As far as upholstery is concerned the top of the line ZX variant gets leather seats. But while in the manual transmission variant you get an all-black cabin which looks sporty, the automatic features a more classy brown upholstery. Overall quality especially on the upper portion of the dashboard is quite good and Toyota has added some elements to justify the high asking price. The touch points like the armrest on the doorpad is covered in soft velvety fabric, the chunky leather wrapped steering with large control button is great to hold, the gloss black finish on the front doorpads look classy (weirdly the rear doorpad gets wood finish) and even the control stalks are of high order. But considering it’s an expensive car we expected better consistency especially lower down in the cabin.The sea of black hard plastics around the glovebox, cupholders and doorpads look shiny and the graining could have been better too. Even the air-con buttons are too small and the chrome finish doesn’t look very convincing. We also felt that although the old Innova didn’t have the premium leather dash top and modern design, it had better quality consistency across the cabin.

Thanks to the larger dimensions the cabin feels wider and is more spacious than before. Seat comfort is first rate and the contoured front buckets are very comfortable. The driver seat in this top Z variant is powered too, and combined with the telescopic steering adjust, finding an ideal driving position is extremely easy. The middle row sees the biggest improvement and the extra cabin width has allowed Toyota engineers to give larger and more accommodating captain seats.The middle-row buckets are supportive, underthigh support is really good and the reclining backrest makes this a great chauffer-driven car. The ceiling mounted blue ambient lighting and the large glass area makes this a great place to be in.Even the front passenger seat can be adjusted using a well designed lever from the back. If you love working on the go, the foldable trays in the back are placed at an ideal height and their 7 kg weight capacity make them perfect to place your laptops on.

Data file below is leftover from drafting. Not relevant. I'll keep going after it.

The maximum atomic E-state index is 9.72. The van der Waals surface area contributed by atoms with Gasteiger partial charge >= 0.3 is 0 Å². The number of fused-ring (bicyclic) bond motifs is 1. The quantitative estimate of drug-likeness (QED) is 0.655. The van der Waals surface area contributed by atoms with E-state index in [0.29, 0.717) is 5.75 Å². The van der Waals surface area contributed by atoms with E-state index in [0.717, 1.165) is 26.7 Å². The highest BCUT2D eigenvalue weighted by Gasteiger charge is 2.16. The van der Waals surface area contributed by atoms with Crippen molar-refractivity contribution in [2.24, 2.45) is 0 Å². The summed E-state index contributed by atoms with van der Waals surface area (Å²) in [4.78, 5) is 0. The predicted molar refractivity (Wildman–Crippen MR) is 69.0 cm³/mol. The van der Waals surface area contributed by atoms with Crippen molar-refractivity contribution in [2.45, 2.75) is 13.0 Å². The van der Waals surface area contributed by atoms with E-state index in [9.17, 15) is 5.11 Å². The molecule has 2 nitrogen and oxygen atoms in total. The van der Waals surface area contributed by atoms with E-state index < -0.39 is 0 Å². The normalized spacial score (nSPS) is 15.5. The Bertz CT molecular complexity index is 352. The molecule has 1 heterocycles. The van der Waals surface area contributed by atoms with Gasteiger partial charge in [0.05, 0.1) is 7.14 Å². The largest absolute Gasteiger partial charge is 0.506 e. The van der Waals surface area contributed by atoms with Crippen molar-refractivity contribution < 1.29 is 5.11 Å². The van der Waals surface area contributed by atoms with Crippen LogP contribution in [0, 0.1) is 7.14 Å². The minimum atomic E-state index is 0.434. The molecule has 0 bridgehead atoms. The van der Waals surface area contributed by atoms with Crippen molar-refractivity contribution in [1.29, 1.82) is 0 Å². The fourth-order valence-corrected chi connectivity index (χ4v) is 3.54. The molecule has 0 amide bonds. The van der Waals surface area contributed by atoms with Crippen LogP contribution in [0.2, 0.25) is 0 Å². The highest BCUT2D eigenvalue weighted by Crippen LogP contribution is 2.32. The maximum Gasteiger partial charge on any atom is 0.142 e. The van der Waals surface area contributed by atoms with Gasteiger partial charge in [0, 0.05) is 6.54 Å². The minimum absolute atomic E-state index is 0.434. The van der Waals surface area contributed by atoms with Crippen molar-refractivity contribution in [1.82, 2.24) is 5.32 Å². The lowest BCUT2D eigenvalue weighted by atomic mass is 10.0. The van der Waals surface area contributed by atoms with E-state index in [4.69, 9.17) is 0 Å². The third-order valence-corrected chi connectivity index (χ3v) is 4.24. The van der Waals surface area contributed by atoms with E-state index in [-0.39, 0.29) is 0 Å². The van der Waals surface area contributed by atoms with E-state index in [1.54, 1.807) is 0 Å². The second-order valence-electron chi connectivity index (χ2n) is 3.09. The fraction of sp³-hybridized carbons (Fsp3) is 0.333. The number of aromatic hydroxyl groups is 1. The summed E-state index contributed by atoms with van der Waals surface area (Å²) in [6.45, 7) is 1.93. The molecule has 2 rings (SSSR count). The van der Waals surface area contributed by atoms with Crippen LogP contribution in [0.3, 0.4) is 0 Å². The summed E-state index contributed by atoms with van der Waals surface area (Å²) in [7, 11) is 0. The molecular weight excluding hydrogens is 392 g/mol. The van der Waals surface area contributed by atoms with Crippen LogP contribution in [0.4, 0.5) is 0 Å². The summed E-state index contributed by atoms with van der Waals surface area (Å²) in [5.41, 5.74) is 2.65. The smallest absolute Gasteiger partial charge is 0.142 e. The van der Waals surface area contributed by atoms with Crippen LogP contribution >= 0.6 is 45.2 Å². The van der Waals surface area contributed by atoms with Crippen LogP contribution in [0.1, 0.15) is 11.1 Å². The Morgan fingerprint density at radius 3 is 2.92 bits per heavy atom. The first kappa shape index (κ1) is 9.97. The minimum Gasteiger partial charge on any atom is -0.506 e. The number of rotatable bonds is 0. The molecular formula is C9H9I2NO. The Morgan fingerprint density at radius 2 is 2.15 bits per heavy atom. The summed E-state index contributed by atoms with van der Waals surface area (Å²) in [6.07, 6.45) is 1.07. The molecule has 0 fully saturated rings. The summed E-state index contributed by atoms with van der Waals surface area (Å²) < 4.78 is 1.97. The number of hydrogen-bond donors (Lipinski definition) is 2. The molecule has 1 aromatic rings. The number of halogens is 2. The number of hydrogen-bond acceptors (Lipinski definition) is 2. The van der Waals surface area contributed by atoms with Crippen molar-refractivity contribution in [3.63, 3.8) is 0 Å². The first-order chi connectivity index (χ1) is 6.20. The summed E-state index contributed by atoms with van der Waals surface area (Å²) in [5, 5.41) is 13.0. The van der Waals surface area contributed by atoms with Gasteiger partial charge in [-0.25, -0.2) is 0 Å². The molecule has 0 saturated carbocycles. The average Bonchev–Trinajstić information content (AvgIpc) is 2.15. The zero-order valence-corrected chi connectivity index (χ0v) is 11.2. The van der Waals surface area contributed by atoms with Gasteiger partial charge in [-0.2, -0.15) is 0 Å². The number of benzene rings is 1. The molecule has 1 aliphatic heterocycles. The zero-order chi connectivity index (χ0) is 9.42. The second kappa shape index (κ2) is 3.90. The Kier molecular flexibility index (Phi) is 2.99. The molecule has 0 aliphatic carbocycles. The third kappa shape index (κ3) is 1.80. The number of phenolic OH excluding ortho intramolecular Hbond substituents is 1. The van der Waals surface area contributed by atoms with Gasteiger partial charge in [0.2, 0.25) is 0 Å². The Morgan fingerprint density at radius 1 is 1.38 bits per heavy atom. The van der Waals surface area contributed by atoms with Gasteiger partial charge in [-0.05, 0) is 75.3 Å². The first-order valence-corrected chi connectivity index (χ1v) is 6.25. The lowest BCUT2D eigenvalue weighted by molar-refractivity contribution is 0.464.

The third row though is not a huge improvement over the old car and the combination of the high floor and low seat makes it comfy only for short stints. You also get a removable headrest for the middle passenger (how will he fit in the narrow seat is a different matter) and all three occupants get three point seatbelts.Visibility from the third row though is hampered by the stylish triangular quarter glass. With all three rows up, boot space is reasonable and can be extended by folding the last row when not in use.

ENGINE AND GEARBOX ;

So the updates to the exterior and interior are both huge improvements, but there’s even more good news in store. The Innova Crysta comes with two entirely new diesel engines, a 2.4-litre with a five-speed manual gearbox, and a 2.8-litre with a six-speed automatic gearbox. The 2.4 manual first, and when compared to the old 2.5-litre engine, there are some similarities. This one too is not very refined, sounding a bit gravelly at start-up and then again at higher revs, and it also doesn’t enjoy being revved a lot, making you want to shift up well before the redline. However, both these aspects are slightly improved from the old car. The Crysta settles into a smooth and relatively silent hum at low to medium revs, and though you’ll still want to shift up early, you get more out of each gear now. The rest is all positive. For one, there’s more power – 150hp is a significant jump in power over the old 102hp, and at 13.1sec, the Crysta is a full 4.4sec faster from 0-100kph than the previous car! It even feels much stronger when you’re overtaking, which is essential when you’re out on the highway with a fully loaded-up car; this is helped by its solid 343Nm of pulling power that’s made as low as 1,400rpm. The old Innova was geared very short, so cruising in fifth on the highway was a noisy affair and the engine sounded strained. The newer car has a much broader torque spread and relatively taller gearing, so it feels a lot more comfortable loping along at high speeds, although we feel a sixth ratio would have made it more effortless still. So it’s a great highway cruiser, but if you find yourself in traffic, you will notice the clutch pedal is on the heavy side and that the short gear lever needs a little more effort. It’s also got three drive modes – Eco, Normal and Power. Eco is best for when you’re in town and want to stretch every last litre of diesel, while Power yields the quickest responses to accelerator inputs. But Normal mode is the best for everyday driving, delivering a good mix of power and efficiency.